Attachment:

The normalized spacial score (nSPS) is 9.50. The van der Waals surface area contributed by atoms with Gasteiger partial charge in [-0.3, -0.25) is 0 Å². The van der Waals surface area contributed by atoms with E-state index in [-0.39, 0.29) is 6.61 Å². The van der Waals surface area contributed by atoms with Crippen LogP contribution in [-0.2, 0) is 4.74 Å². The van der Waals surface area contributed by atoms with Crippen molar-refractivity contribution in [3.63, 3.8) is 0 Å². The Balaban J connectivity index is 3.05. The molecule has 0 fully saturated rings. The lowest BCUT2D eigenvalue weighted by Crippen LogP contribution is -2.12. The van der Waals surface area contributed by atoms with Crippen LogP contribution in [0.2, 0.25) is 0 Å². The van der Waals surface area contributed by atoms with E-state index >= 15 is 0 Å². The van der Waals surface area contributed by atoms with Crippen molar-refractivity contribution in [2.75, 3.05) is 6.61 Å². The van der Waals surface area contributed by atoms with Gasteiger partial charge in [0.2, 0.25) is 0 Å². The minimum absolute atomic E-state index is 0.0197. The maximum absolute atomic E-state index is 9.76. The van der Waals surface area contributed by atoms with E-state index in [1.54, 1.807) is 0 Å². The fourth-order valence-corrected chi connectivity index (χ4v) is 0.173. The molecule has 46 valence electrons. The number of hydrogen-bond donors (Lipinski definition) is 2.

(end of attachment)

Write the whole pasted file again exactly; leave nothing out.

The normalized spacial score (nSPS) is 9.50. The van der Waals surface area contributed by atoms with Gasteiger partial charge in [-0.3, -0.25) is 0 Å². The van der Waals surface area contributed by atoms with E-state index in [-0.39, 0.29) is 6.61 Å². The van der Waals surface area contributed by atoms with Crippen LogP contribution in [-0.2, 0) is 4.74 Å². The van der Waals surface area contributed by atoms with Crippen molar-refractivity contribution in [3.63, 3.8) is 0 Å². The Balaban J connectivity index is 3.05. The molecule has 0 fully saturated rings. The lowest BCUT2D eigenvalue weighted by Crippen LogP contribution is -2.12. The van der Waals surface area contributed by atoms with Crippen LogP contribution in [0.2, 0.25) is 0 Å². The van der Waals surface area contributed by atoms with E-state index >= 15 is 0 Å². The van der Waals surface area contributed by atoms with Crippen molar-refractivity contribution in [2.75, 3.05) is 6.61 Å². The van der Waals surface area contributed by atoms with Gasteiger partial charge in [0.2, 0.25) is 0 Å². The minimum absolute atomic E-state index is 0.0197. The maximum absolute atomic E-state index is 9.76. The van der Waals surface area contributed by atoms with E-state index in [1.54, 1.807) is 0 Å². The fourth-order valence-corrected chi connectivity index (χ4v) is 0.173. The molecule has 46 valence electrons. The number of hydrogen-bond donors (Lipinski definition) is 2.